Gild The Black Lily Album Review -- Ruta 66 (Spain) April 8, 2021

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(To read the review in Spanish, click here.)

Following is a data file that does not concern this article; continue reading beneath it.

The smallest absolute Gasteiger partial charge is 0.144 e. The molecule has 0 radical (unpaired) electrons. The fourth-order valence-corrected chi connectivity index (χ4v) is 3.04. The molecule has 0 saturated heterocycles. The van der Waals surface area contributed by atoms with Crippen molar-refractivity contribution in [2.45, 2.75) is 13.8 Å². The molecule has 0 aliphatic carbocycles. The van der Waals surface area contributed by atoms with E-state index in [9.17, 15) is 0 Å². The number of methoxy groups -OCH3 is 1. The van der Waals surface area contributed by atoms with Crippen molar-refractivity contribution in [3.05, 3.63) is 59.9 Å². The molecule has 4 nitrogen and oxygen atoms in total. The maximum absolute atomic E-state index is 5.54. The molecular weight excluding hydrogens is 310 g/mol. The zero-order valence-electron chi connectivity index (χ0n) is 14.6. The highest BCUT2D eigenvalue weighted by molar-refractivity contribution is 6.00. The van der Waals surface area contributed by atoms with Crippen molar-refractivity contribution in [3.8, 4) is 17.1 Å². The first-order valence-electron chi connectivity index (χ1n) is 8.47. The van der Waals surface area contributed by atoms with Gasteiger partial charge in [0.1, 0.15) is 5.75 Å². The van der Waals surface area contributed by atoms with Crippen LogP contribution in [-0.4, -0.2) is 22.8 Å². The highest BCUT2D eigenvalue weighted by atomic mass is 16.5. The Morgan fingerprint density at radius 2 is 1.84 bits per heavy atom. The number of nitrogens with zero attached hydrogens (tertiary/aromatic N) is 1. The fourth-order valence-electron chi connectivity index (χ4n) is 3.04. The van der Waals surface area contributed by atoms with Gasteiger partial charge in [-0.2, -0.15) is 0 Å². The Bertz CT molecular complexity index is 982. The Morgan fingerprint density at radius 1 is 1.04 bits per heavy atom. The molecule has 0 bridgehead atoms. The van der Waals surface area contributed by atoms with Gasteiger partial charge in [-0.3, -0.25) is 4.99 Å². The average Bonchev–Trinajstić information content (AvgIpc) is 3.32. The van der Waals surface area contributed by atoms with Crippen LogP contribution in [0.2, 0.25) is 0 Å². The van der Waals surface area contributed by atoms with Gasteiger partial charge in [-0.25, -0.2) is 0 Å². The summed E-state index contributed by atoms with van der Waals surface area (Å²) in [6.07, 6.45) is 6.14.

Queen Esther fans should be as shocked as they are pleasantly surprised by the turn the jazz woman has given her career with this album. The New Yorker, critically acclaimed as the heir to the great jazz vocalists, had always worked in this field, which had led her to win several awards. The amazement (for some) comes when this year this Gild The Black Lily is published to discover that its sights have totally turned towards roots music. Let's see, it's not to tear your clothes either. Queen Esther had always flirted with rural genres and defined her music as Low Country, but perhaps, and there I agree, she had never taken such a resounding step towards this genre. She had a lot of Sarah Vaughan and Nina Simone, but also something of Lucinda Williams in her phrasing, and that should not be forgotten. The fact is that she has done it in a big way. With a magnificent album that server already considers the best of her discography and the best of the year in the genre. That Esther sang very well we knew very well, but that her voice was going to adapt like this to folk, country or blues, without sounding forced, but tremendously natural was already more difficult to expect. The version that is marked of John The Revelator - I know, it is very seen but ... - totally a cappella is creepy and the turn she gives to Take It To The Limit leaves the song among the best versions ever to have been made of The Eagles. Not to mention that hit that is The Whiskey Wouldn't Let Me Pray, repeated at the end of the album on acoustic. An insurmountable subject that sticks in your mind for days. They have called it Black Americana, although the definition I like the most is as simple as Americana a la Queen Esther. Wonderful. -- Eduardo Izquierdo



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